Editorial Feature

How Carbon Nanotubes Could Lead the Way in Next-Generation Smart Fabrics

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A growing demand for smart fabrics in different fields that not only serves traditional requirements of protection, safety, fashion, and convenience but also can adjust themselves according to the exterior environment has encouraged textile industries to work on next-generation smart fabrics. 

What are Next-Generation Smart Fabrics?

First introduced in the early 1990s (Libertino, Plutino, & Rosace, 2018), smart fabrics are designed to add value to the conventional textiles by including communication, transformation and energy conduction that respond to the outside-the-body environment, as in keeping us warm in cold climates and cool in hot environments (Gaddis, 2014).

The medical field has already considered smart fabrics as a process to monitor body temperature, heart rate, or other vital signs and gives warnings of potential health conditions (Chandler, 2020). Smart fabrics are classified into three types according to their functionality (Mikhalchuk, 2017):

  1. First-generation: Passive smart fabrics, consisting of sensors that can gather information about the surrounding environment
  2. Second-generation: Active smart fabrics that consist of both sensors and actuators, and can memorize the shape, control temperature, and the heat of the fabric
  3. Third-generation: An advanced ultra-smart fabrics, which works like a small built-in computer that can sense and interpret distinct data types, and make the materials fit the external conditions.

Materials used for Smart Fabrics

Many researchers are currently researching and developing composite materials for next-generation smart fabrics.

Formerly, the conductive fabrics have been made by wrapping fibers in fine metallic wire or applying adhesive circuits onto the surface (Ellis, 2019). However, their main drawbacks are not being able to be washed at high temperatures and their lack of stretchability.

In 2018, a British start-up company, Pireta (Moreton, 2018) introduced a solution for these problems that involved coating each fiber with a 2 nm thick layer of copper directly to any fabric of various kinds, such as woven or non-woven, natural or synthetic. They managed to keep the fabrics’ original breathable and stretchable characteristics.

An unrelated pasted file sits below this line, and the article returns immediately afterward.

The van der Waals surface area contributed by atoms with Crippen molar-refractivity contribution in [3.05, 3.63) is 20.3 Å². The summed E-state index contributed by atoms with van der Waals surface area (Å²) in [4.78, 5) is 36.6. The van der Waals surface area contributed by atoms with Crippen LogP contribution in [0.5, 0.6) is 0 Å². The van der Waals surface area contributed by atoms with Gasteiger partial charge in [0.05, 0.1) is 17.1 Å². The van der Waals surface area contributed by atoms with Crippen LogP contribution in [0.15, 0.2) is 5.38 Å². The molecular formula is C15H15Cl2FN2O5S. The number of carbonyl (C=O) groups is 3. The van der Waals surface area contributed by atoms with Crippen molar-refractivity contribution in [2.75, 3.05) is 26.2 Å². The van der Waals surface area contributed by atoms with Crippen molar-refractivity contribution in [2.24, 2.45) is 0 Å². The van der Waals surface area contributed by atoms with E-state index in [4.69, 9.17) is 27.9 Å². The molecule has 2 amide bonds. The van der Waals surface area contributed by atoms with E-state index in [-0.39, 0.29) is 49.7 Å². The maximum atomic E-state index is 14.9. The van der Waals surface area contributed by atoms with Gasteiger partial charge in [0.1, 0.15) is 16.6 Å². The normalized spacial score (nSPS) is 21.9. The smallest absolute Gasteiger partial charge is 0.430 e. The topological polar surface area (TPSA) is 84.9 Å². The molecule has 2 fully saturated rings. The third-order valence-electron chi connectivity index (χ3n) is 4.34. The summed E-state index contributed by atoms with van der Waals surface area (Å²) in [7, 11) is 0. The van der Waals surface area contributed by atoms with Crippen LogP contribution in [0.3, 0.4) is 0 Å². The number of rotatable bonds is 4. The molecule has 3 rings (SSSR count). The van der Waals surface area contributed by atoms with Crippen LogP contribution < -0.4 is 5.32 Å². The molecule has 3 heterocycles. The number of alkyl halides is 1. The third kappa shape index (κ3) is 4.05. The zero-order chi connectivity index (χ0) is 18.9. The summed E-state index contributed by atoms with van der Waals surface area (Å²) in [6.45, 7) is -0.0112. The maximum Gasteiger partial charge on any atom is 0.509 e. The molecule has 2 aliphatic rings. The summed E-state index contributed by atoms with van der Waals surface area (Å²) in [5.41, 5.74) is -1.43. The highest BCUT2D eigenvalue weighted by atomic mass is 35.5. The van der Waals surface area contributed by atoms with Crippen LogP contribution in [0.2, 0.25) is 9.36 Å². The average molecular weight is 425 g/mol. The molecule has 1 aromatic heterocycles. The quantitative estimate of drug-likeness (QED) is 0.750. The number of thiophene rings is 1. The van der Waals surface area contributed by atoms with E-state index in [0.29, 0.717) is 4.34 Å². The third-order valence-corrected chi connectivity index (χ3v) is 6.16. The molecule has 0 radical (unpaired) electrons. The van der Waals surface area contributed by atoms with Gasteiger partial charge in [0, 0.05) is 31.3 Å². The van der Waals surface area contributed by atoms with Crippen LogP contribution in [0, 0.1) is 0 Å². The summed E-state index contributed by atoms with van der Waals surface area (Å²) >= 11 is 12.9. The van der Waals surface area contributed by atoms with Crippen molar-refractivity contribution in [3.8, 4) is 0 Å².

Recent research (Chatterjee, Negi, Kim, Liu, & Ghosh, 2020) claims that a film made up of tiny carbon nanotubes shows extraordinary thermal, electrical, and physical properties that make this nanomaterial an appealing candidate for next-generation smart fabrics. 

What are Carbon Nanotubes (CNTs)?

Quasi-one-dimensional CNTs are cylindrical molecules that consist of rolled-up sheets of single-layer graphene. They can be single-walled (SWCNTs) with a diameter of less than 1 nm or multi-walled (MWCNTs), with diameters reaching up to or more than 100 nm.

The covalently bonded carbon atoms through sp2 molecular orbitals with the fourth free valence electron that is highly mobile is available to give them their properties of high conductivity and high strength (Lekawa‐Raus, Patmore, Kurzepa, Bulmer, & Koziol, 2014).

Although MWCNTs have the same level of conductivity as metals, SWCNTs could be conductors, semi-conductors, or non-conductors depending on whether they are armchair, zigzag or chiral vectors (Berger, n.d).

CNTs are believed to have 400 times the mechanical tensile strength of steel, and a superior thermal conductivity to diamonds. They are also chemically stable and resist any chemical impact unless exposed to high temperature and oxygen. These desirable properties make the CNTs an ideal candidate for many applications, such as in smart fabrics.

Turning Human Hair Waste into Carbon Nanodots for Flexible Smart Displays

Role of Carbon Nanotubes in Next-Generation Smart Fabrics

Very light-weight CNTs with their unique electrical, thermal, and mechanical properties give them the ability to blend themselves in the development of new composite materials in the field of smart fabric technology. This makes them a primary choice in the development of ultra-thin sensors and electronic components (Libertino, Plutino, & Rosace, 2018).